Rating – 3.5/5
The Easton family moves into an old, giant house they bought at dirt cheap price. Alice, the youngest in the family, is thrilled to move in there and explore it. Her joy soon turns to dread when she discovers a painting of stick figures depicting a family of four on the wall of the hallway ……. just like her family. The rest of the family brushes it off, but Alice is intrigued and scared by this painting.
One by one, the members of her family start disappearing, which is followed by a X marking that member in the crude painting in the hallway. Alice must unearth the macabre mystery behind this old house before she becomes the next victim.
Sounds scary enough? Well, it did to me. The first part of the book, where the family members keep disappearing one by one, is spooky. It kept me on the edge, and I was anxious to find out the mystery behind their disappearance.
Appearance of a never-before-seen diary in Alice’s bedroom, the creepy feeling of someone always watching you, the glimpse of a grotesque face on Alice’s window at the dead of the night, a glimpse of pink; snow, snow everywhere—all these images establish an unearthly atmosphere, ripe for a ghost story.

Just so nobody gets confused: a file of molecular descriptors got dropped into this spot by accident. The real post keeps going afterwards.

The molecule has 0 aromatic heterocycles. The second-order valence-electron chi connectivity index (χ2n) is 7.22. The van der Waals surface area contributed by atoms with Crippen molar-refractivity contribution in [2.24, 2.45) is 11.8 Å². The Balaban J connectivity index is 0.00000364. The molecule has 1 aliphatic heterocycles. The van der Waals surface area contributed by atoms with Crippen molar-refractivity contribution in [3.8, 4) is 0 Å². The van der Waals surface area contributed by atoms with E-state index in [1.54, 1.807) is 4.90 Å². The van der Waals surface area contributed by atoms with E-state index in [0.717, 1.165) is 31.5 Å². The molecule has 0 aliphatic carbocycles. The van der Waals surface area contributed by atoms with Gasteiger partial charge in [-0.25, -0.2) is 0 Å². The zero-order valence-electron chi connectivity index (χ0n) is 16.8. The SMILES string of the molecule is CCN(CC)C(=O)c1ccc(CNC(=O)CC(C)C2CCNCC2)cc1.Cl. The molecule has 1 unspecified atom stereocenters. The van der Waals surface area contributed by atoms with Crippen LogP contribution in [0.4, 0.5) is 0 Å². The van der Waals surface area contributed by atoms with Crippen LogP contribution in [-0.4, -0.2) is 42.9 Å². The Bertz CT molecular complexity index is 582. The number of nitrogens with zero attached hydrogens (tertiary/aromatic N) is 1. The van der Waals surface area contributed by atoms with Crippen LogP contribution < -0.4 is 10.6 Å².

Apart from the images, Gillespie also plays with Alice’s mind. As the family members keep disappearing, suspicion rears its ugly head among the rest of the inhabitants. One by One is as much a portrait of the sinister as it is of a family itself. What makes a family? What breaks it? What makes family members stick together? What drifts them apart? During adversity, how strong are the bonds in a family which are already under strain?
However, the problem is One by One has been described as a horror book, but it is actually a psychological thriller. So, I was disappointed by the direction that the story took in the second half.
I was waiting for the ghost to appear; what I got instead was its pale imitation. In reality, human beings are far scarier than ghosts, which is the message the author was aiming for. Unfortunately, once the culprit behind the disappearances was revealed, I failed to be scared by that person. The writing in the latter part of the second half wasn’t powerful enough to evoke any fear or disgust towards the antagonist. This resulted in a tepid climax, in my opinion.
While this book did not work for me, that may not be the case for others. Gillespie’s One by One is not a run-of-the-mill horror book. It is grounded in reality, which will appeal to a wide section of audience, apart from horror and mystery fans.
Thanks to Netgalley and the publisher for providing me a free eARC of this book. I opted to provide an honest review.
What horror books have you read recently that scared the sh*t out of you?